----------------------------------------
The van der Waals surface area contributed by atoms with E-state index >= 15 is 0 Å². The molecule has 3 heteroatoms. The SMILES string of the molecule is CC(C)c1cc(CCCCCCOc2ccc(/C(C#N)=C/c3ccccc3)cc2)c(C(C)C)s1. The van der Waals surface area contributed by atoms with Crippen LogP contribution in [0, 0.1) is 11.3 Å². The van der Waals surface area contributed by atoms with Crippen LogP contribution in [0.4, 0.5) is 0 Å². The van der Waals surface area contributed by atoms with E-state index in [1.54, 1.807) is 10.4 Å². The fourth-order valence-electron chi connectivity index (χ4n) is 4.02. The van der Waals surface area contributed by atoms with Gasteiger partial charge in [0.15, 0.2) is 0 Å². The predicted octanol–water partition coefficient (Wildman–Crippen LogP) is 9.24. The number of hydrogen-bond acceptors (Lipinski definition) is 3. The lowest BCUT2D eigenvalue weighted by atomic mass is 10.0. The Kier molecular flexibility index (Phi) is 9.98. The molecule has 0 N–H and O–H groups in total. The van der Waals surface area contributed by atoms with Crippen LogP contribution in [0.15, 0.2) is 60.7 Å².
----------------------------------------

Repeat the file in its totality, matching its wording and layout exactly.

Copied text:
The van der Waals surface area contributed by atoms with E-state index >= 15 is 0 Å². The molecule has 3 heteroatoms. The SMILES string of the molecule is CC(C)c1cc(CCCCCCOc2ccc(/C(C#N)=C/c3ccccc3)cc2)c(C(C)C)s1. The van der Waals surface area contributed by atoms with Crippen LogP contribution in [0, 0.1) is 11.3 Å². The van der Waals surface area contributed by atoms with Crippen LogP contribution in [0.4, 0.5) is 0 Å². The van der Waals surface area contributed by atoms with E-state index in [1.54, 1.807) is 10.4 Å². The fourth-order valence-electron chi connectivity index (χ4n) is 4.02. The van der Waals surface area contributed by atoms with Gasteiger partial charge in [0.15, 0.2) is 0 Å². The predicted octanol–water partition coefficient (Wildman–Crippen LogP) is 9.24. The number of hydrogen-bond acceptors (Lipinski definition) is 3. The lowest BCUT2D eigenvalue weighted by atomic mass is 10.0. The Kier molecular flexibility index (Phi) is 9.98. The molecule has 0 N–H and O–H groups in total. The van der Waals surface area contributed by atoms with Crippen LogP contribution in [0.15, 0.2) is 60.7 Å².